proquest is hijacking google scholar searches for open access journals

I’m a big fan of Open Access. Open Access (OA) works are, in one way or another, distributed without paywalls so anyone can access them. Promoting OA is why I’m proud to be part of the SocArXiv team (promoting the sharing of paywall-free working papers and preprints) and why I was so excited to publish in Sociological Science and to further support their publishing model. It’s also why I decided to test out a new browser extension called Unpaywall which automatically searches for OA versions of paywalled papers when you go to a publisher’s website. Right now, Unpaywall can’t find preprints on SocArXiv, but hopefully we can make that happen!

In any event, playing around with these tools, I noticed something strange and frustrating. I wanted to see what Unpaywall would do to a publication that was already Open Access, so I searched on Google Scholar for Devah Pager’s recent Sociological Science piece. When I clicked the top link, instead of being taken to the journal’s website, I was routed to a Proquest splash page that looks like this:

Screen Shot 2017-04-07 at 4.38.44 PM.png

The text at the right says: “This is a short preview of the document. Your library or institution may give you access to the complete full text for this document in ProQuest.” But of course, this is an OA publication in an OA journal. You shouldn’t and don’t need any institutional credentials to get access. What the hell, Proquest? And what the hell, Google Scholar?

If you do click the “Connect to Proquest” link (from a non-University computer), you’re asked to sign in with credentials. Exactly the sort of thing that OA publishing is supposed to prevent. There’s no acknowledgment whatsoever that this is an OA publication, and that Proquest has no claim to it beyond somehow managing to win the Google Scholar algorithm’s top spot. And there’s no way to actually get the paper. The search has been hijacked.

Does anyone have any idea how this happened? Why is Proquest showing up at all in a search of an OA, self-published journal? Why are they showing up top on the Google Scholar spot? And other than writing an angry blog post can I do about it? This feels like some variety of fraud or theft, in moral terms if not legal ones.

N.B. The .pdf link on the right of the first Google Scholar result correctly routes to the free, OA pdf from Sociological Science.

N.B.2 The problem has been multiply confirmed from different computers, in different states, in incognito mode and not.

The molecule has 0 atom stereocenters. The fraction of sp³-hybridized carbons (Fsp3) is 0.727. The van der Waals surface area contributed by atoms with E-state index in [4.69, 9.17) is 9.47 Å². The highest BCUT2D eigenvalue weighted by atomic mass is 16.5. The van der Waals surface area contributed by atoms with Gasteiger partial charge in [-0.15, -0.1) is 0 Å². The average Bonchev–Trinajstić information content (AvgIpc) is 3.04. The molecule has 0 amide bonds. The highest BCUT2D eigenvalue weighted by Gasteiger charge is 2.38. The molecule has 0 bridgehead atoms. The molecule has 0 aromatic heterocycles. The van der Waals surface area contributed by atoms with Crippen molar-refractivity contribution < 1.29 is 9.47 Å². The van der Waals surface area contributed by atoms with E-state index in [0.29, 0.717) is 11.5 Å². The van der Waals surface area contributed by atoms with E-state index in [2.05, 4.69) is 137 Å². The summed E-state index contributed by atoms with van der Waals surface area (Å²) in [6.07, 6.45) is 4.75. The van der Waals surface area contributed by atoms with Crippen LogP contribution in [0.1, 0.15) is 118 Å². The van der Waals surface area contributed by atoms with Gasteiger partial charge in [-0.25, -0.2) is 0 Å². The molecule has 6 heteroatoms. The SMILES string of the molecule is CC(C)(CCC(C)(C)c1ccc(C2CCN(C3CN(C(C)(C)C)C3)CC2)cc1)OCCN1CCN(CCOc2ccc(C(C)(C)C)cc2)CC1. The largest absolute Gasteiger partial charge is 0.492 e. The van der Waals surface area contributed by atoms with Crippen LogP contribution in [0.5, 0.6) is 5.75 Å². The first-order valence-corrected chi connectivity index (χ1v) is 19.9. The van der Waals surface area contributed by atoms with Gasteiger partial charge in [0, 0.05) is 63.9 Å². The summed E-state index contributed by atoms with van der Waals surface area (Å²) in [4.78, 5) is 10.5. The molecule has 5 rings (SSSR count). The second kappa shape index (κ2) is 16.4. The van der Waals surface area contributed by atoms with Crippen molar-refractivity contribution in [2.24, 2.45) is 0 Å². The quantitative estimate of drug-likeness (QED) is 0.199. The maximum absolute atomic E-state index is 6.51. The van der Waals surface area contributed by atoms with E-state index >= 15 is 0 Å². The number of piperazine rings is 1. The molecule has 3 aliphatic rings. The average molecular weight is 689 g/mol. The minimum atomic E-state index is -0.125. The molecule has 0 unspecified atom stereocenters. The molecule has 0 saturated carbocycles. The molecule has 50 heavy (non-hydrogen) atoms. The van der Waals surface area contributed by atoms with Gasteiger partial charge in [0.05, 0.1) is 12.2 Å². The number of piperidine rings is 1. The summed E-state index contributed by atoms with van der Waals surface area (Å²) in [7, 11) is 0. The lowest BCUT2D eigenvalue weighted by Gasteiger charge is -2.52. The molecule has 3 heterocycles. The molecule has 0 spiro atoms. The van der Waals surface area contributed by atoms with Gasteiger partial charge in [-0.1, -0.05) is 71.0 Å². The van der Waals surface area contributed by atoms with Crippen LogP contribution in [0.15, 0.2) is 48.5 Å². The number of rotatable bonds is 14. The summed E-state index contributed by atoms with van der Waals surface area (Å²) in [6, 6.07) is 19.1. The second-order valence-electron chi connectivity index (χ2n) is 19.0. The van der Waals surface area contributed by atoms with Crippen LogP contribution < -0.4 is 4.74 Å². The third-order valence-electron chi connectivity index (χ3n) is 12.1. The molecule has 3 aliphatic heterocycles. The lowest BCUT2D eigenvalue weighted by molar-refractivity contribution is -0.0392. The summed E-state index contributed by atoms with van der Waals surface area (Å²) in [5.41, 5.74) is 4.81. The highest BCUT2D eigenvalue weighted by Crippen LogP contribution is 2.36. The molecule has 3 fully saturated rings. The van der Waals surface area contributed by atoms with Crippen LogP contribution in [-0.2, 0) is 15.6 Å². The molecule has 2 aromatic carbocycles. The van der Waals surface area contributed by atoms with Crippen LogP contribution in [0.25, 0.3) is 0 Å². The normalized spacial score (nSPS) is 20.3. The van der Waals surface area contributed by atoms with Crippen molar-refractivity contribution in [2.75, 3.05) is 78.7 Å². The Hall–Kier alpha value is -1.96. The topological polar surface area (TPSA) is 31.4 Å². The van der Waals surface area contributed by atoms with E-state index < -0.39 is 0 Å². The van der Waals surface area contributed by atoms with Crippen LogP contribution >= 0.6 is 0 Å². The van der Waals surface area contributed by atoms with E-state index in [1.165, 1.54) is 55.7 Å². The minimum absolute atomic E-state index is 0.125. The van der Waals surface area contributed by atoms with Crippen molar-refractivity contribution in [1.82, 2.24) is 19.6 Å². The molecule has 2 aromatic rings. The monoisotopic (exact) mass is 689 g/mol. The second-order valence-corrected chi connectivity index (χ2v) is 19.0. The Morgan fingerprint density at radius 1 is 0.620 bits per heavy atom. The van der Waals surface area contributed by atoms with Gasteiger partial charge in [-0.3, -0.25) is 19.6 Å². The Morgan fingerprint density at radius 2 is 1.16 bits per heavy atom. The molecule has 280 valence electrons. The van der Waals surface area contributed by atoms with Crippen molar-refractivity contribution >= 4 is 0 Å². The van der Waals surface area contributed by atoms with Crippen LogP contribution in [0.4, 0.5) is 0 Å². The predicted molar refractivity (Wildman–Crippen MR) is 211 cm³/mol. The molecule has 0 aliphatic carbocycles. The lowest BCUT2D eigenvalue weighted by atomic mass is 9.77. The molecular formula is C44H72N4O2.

sunday morning sociology, debate edition


One of these things is just like the other. As covered by

A weekly link round-up of sociological work – work by sociologists, referencing sociologists, or just of interest to sociologists. This week’s links include multiple sources covering the Case-Deaton mortality debate, and the LGBTQ Census question decision.

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adventures in garbage millennial confirmation bias

The following is a guest post by Emily Beam.

There are few things more satisfying than finding another reason that millenials are the worst. They’re narcissistic, coddled, unpatriotic, racist, and nervous about free speech. And now, millennial men want a return to the nostalgic 1950s, with women in the kitchen, whipping up a nice quiche after a hard day on the line.

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millennials have the same attitudes towards free speech as everyone else

The 2016 General Social Survey is out! Time to update our trend lines, and mark our beliefs to market (as the economists like to say). I’ll start with one: how are attitudes towards free speech changing? Answer: Not very much. The GSS asks a range of questions on free speech related issues. The handy GSS explorer lets you look at trends over time for each question, broken down by various demographics. Here’s a key trend, looking at attitudes towards racist speech:

Screen Shot 2017-03-30 at 11.54.14 PM

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social science, earthquakes, and the law

L’Aquila, after the 2009 earthquake. Source.

I just had the pleasure of reading Federico Brandmayr’s forthcoming article in Science, Technology, & Human Values on “How Social Scientists Make Causal Claims in Court: Evidence from the L’Aquila Trial.” I highly recommend it. The article examines the testimony of three expert witnesses in a surreal trial about the culpability of scientists for making a bad prediction, and specifically the possibility that the scientists’ claims could have affected the behavior of individuals (to evacuate or not).

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on carolina contextual transcript policy’s woes

Some background: since 2009 I’ve been working on grade transparency as one policy response to grade inflation, grade compression, and grade inequality at UNC. (See here, here, here, and here, among others.) After many, many meetings, conversations, presentations, and discussions, at last week’s Faculty Council meeting the Educational Policy Committee delivered a report on the policy that may well signal its demise. Below are the comments I made at the Faculty Council meeting in the discussion on that report. Continue reading “on carolina contextual transcript policy’s woes”